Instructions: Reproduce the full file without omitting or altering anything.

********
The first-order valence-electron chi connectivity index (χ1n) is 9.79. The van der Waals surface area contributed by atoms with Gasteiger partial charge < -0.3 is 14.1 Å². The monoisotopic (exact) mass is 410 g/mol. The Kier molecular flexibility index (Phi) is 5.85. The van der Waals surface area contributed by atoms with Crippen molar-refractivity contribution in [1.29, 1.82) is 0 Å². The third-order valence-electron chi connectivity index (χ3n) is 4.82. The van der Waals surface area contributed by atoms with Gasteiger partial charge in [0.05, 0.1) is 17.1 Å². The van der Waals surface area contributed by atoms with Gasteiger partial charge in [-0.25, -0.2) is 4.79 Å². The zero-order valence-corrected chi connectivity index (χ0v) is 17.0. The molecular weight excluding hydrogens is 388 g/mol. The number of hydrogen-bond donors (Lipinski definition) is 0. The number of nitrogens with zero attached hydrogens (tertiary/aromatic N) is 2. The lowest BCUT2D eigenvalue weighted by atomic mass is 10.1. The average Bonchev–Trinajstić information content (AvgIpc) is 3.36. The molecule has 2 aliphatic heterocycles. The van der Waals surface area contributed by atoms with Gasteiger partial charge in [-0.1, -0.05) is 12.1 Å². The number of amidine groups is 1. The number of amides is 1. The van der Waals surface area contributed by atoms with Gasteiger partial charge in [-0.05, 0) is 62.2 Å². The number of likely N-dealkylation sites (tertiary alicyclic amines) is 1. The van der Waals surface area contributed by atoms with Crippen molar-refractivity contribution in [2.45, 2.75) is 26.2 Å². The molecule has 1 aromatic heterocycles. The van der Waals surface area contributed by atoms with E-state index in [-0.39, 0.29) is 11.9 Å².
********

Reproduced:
The first-order valence-electron chi connectivity index (χ1n) is 9.79. The van der Waals surface area contributed by atoms with Gasteiger partial charge < -0.3 is 14.1 Å². The monoisotopic (exact) mass is 410 g/mol. The Kier molecular flexibility index (Phi) is 5.85. The van der Waals surface area contributed by atoms with Crippen molar-refractivity contribution in [1.29, 1.82) is 0 Å². The third-order valence-electron chi connectivity index (χ3n) is 4.82. The van der Waals surface area contributed by atoms with Gasteiger partial charge in [0.05, 0.1) is 17.1 Å². The van der Waals surface area contributed by atoms with Gasteiger partial charge in [-0.25, -0.2) is 4.79 Å². The zero-order valence-corrected chi connectivity index (χ0v) is 17.0. The molecular weight excluding hydrogens is 388 g/mol. The number of hydrogen-bond donors (Lipinski definition) is 0. The number of nitrogens with zero attached hydrogens (tertiary/aromatic N) is 2. The lowest BCUT2D eigenvalue weighted by atomic mass is 10.1. The average Bonchev–Trinajstić information content (AvgIpc) is 3.36. The molecule has 2 aliphatic heterocycles. The van der Waals surface area contributed by atoms with Gasteiger partial charge in [-0.1, -0.05) is 12.1 Å². The number of amidine groups is 1. The number of amides is 1. The van der Waals surface area contributed by atoms with Gasteiger partial charge in [-0.05, 0) is 62.2 Å². The number of likely N-dealkylation sites (tertiary alicyclic amines) is 1. The van der Waals surface area contributed by atoms with Crippen molar-refractivity contribution in [2.45, 2.75) is 26.2 Å². The molecule has 1 aromatic heterocycles. The van der Waals surface area contributed by atoms with E-state index in [-0.39, 0.29) is 11.9 Å².